*/
    public static String intToIp(int ipInt) {
        // First, convert to binary, then shift
        return new StringBuilder()
                // Move 3 bytes (24 bits) to the right to get the first segment of IP address, which is byte[0]. In order to prevent the sign bit from being 1, which is negative, the last time & 0xff
                .append(((ipInt & 0xFF000000) >> 24) & 0xFF).append('.')
                .append((ipInt & 0xFF0000) >> 16).append('.')
                .append((ipInt & 0xFF00) >> 8).append('.')
                .append((ipInt & 0xFF))
                .toString();
    }
}

In fact, this is a binary thinking and a number system widely used in computing technology. Although it is seldom used in normal times, it will help us to strengthen our understanding of machine language and improve our coding level after mastering it skillfully, especially in the face of resource shortage (storage) scenarios, it will help us to analyze and optimize problems.

Conversion of database functions

Another way is to use the function INET provided by the database_ Aton and INET_NTOA for conversion:

mysql> SELECT INET_ATON('192.168.0.1');
+--------------------------+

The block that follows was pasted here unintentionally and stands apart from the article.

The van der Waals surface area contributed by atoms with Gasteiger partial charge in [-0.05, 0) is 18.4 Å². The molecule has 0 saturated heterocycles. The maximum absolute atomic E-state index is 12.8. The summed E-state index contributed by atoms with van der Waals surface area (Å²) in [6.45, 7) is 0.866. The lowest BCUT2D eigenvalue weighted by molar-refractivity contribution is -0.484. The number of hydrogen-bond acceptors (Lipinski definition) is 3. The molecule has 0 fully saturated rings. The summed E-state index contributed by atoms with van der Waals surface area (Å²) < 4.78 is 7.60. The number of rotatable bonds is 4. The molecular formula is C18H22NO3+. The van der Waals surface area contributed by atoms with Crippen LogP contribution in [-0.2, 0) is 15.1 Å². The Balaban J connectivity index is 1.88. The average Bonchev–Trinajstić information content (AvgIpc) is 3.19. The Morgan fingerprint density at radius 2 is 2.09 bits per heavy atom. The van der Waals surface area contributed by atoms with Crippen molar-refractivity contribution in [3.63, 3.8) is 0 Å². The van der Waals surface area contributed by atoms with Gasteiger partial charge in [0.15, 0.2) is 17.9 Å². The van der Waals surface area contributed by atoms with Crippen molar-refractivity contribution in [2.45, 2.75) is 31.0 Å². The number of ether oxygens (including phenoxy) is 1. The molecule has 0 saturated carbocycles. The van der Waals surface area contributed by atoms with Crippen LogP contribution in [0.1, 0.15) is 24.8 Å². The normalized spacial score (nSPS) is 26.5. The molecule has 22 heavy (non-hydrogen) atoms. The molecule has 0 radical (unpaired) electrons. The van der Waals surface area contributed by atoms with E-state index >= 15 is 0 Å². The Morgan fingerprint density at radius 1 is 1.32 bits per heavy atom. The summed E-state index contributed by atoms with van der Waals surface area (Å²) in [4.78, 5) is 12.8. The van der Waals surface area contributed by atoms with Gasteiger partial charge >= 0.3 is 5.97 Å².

| INET_ATON('192.168.0.1') |
+--------------------------+
|               3232235521 |
+--------------------------+
1 row in set

mysql> SELECT INET_NTOA(3232235521);  
+-----------------------+
| INET_NTOA(3232235521) |
+-----------------------+
| 192.168.0.1           |
+-----------------------+
1 row in set

If IPv6 address, use function INET6_ATON and INET6_NTOA for conversion:

mysql> SELECT HEX(INET6_ATON('1030::C9B4:FF12:48AA:1A2B')); 

+----------------------------------------------+
| HEX(INET6_ATON('1030::C9B4:FF12:48AA:1A2B')) |
+----------------------------------------------+
| 1030000000000000C9B4FF1248AA1A2B             |
+----------------------------------------------+
1 row in set

mysql> SELECT INET6_NTOA(UNHEX('1030000000000000C9B4FF1248AA1A2B')); 
+-------------------------------------------------------+
| INET6_NTOA(UNHEX('1030000000000000C9B4FF1248AA1A2B')) |
+-------------------------------------------------------+
| 1030::c9b4:ff12:48aa:1a2b                             |
+-------------------------------------------------------+
1 row in set

Then the database is defined as varbinary type, which allocates 128bits space (because ipv6 uses 128bits, 16 bytes); or as char type, which allocates 32bits space.

If you use the function of database, you only need to do a little conversion when the IP address is put into storage, which is convenient and fast. And here, you don't think it's a good choice to convert the IP address into digital storage. After all, the database helps us consider this, and indirectly proves that it's a feasible and good storage way.

reference resources

Tags: Java Database MySQL

Posted on Sat, 30 May 2020 03:46:53 -0400 by gavinr98